Muhammad Ali is not only a great boxer but he is one of the most charismatic and crowd pleasing people we’ve ever seen. Throughout his comedic personality however, great intelligence flows through in his speaking and his wealth of knowledge is clear. There is a lot to learn from this champion. In our mind, he truly is the greatest. Here is a collection of his top 10 rules for success as well as some of his greatest fights. We recommend you watch this video through till the end for some great bonus content. Enjoy!
Muhammad Ali’s Top 10 Rules For Success (And Greatest Fights) – Evan Carmichael
He’s an American former professional boxer.
He’s widely considered among the greatest heavyweights in the history of the sport.
He’s one of the most recognized sports figures of the past 100 years.
He’s Muhammad Ali and here are his Top 10 Rules for Success.
1. Think Differently
He began training at 12 years old. His amateur record was 100 wins with five losses.
2. Have Confidence
He won the Light Heavyweight gold medal in the 1960 Summer Olympics in Rome.
3. Defy The Rules
He made his professional debut on October 29, 1960, winning a six-round decision over Tunney Hunsaker.
4. Stick To Your Game Plan
At the age of 22, he won the world heavyweight championship in 1964 from Sonny Liston.
5. Have A Bigger Vision
In 1967, he refused to be conscripted into the U.S. military, and was eventually arrested and found guilty on draft evasion charges and stripped of his boxing title.
6. Be Prepared To Handle Anything
His appeal worked its way up to the U.S. Supreme Court, where in 1971 his conviction was overturned.
7. Show Good Sportsmanship
Nicknamed “The Greatest”, he was involved in several historic boxing matches.
8. Be Determined
At a time when most fighters let their managers do the talking, Ali thrived in the spotlight.
9. Outsmart Your Competition
He has appeared on the cover of Sports Illustrated on 37 different occasions, second only to Michael Jordan.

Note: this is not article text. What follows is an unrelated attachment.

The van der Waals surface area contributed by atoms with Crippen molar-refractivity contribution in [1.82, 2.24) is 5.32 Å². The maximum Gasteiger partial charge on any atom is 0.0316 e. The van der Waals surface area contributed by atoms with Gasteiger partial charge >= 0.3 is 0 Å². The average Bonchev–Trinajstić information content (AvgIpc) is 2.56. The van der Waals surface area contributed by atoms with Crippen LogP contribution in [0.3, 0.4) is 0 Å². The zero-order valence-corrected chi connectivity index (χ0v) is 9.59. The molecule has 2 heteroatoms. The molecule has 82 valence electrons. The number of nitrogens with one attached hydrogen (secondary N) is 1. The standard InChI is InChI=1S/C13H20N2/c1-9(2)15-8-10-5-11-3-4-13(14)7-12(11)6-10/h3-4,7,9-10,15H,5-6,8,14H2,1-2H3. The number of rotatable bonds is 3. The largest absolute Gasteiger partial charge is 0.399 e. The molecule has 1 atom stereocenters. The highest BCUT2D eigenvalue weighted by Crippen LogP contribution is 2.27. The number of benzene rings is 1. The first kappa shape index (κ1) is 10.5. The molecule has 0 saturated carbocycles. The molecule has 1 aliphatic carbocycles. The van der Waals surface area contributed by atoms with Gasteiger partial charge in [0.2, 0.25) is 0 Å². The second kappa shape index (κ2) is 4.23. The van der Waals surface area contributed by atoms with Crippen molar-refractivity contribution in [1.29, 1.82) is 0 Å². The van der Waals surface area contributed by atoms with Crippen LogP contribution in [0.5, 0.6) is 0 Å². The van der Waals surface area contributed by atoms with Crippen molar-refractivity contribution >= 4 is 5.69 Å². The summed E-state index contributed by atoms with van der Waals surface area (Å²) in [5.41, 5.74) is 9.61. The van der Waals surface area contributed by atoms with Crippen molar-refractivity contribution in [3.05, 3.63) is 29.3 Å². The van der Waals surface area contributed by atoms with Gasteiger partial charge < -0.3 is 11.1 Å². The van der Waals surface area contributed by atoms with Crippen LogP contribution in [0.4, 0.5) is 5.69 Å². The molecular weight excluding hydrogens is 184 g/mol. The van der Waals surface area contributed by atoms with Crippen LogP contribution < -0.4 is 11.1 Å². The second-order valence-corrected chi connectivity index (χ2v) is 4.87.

10. Be Charismatic
He remains the only three-time lineal world heavyweight champion.
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About Muhammad Ali as found on Wikipedia:
Muhammad Ali (born Cassius Marcellus Clay, Jr.; January 17, 1942) is an American former professional boxer, generally considered among the greatest heavyweights in the history of the sport. A controversial and polarizing figure during his early career, Ali is now highly regarded for the skills he displayed in the ring plus the values he exemplified outside of it: religious freedom, racial justice and the triumph of principle over expedience. He is one of the most recognized sports figures of the past 100 years, crowned “Sportsman of the Century” by Sports Illustrated and “Sports Personality of the Century” by the BBC.
Ali began training at 12 years old and at the age of 22 won the world heavyweight championship in 1964 from Sonny Liston in a stunning upset. Shortly after that bout, Ali joined the Nation of Islam and changed his name. He converted to Sunni Islam in 1975.
In 1967, three years after winning the heavyweight title, Ali refused to be conscripted into the U.S. military, citing his religious beliefs and opposition to American involvement in the Vietnam War. He was eventually arrested and found guilty on draft evasion charges and stripped of his boxing title. He did not fight again for nearly four years—losing a time of peak performance in an athlete’s career. Ali’s appeal worked its way up to the U.S. Supreme Court, where in 1971 his conviction was overturned. Ali’s actions as a conscientious objector to the war made him an icon for the larger counterculture generation.
Ali remains the only three-time lineal world heavyweight champion; he won the title in 1964, 1974, and 1978. Between February 25, 1964 and September 19, 1964 Muhammad Ali reigned as the undisputed heavyweight boxing champion.
Nicknamed “The Greatest”, Ali was involved in several historic boxing matches. Notable among these were the first Liston fight, three with rival Joe Frazier, and one with George Foreman, where he regained titles he had been stripped of seven years earlier.
At a time when most fighters let their managers do the talking, Ali, inspired by professional wrestler “Gorgeous” George Wagner, thrived in—and indeed craved—the spotlight, where he was often provocative and outlandish. He controlled most press conferences and interviews, and spoke freely about issues unrelated to boxing. Ali transformed the role and image of the African American athlete in America by his embrace of racial pride and his willingness to antagonize the white establishment in doing so. In the words of writer Joyce Carol Oates, he was one of the few athletes in any sport to “define the terms of his public reputation”.
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Muhammad Ali’s Top 10 Rules For Success (And Greatest Fights) – Evan Carmichael – Entrepello
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